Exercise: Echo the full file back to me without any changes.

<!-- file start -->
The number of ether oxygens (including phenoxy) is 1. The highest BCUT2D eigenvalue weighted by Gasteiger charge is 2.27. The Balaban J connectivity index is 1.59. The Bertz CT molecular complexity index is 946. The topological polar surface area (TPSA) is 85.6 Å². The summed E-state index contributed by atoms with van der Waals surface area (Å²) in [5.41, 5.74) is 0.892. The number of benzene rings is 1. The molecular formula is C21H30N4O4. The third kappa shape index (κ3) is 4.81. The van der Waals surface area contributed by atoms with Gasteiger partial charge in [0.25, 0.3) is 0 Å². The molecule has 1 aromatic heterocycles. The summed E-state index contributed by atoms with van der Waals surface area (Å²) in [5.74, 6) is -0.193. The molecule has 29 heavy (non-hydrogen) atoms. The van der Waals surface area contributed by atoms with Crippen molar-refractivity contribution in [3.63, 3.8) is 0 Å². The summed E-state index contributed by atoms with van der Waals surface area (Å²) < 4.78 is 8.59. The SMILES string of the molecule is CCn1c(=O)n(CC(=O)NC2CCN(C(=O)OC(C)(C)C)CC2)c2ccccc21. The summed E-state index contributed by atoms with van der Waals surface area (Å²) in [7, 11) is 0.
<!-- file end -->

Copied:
The number of ether oxygens (including phenoxy) is 1. The highest BCUT2D eigenvalue weighted by Gasteiger charge is 2.27. The Balaban J connectivity index is 1.59. The Bertz CT molecular complexity index is 946. The topological polar surface area (TPSA) is 85.6 Å². The summed E-state index contributed by atoms with van der Waals surface area (Å²) in [5.41, 5.74) is 0.892. The number of benzene rings is 1. The molecular formula is C21H30N4O4. The third kappa shape index (κ3) is 4.81. The van der Waals surface area contributed by atoms with Gasteiger partial charge in [0.25, 0.3) is 0 Å². The molecule has 1 aromatic heterocycles. The summed E-state index contributed by atoms with van der Waals surface area (Å²) in [5.74, 6) is -0.193. The molecule has 29 heavy (non-hydrogen) atoms. The van der Waals surface area contributed by atoms with Crippen molar-refractivity contribution in [3.63, 3.8) is 0 Å². The summed E-state index contributed by atoms with van der Waals surface area (Å²) < 4.78 is 8.59. The SMILES string of the molecule is CCn1c(=O)n(CC(=O)NC2CCN(C(=O)OC(C)(C)C)CC2)c2ccccc21. The summed E-state index contributed by atoms with van der Waals surface area (Å²) in [7, 11) is 0.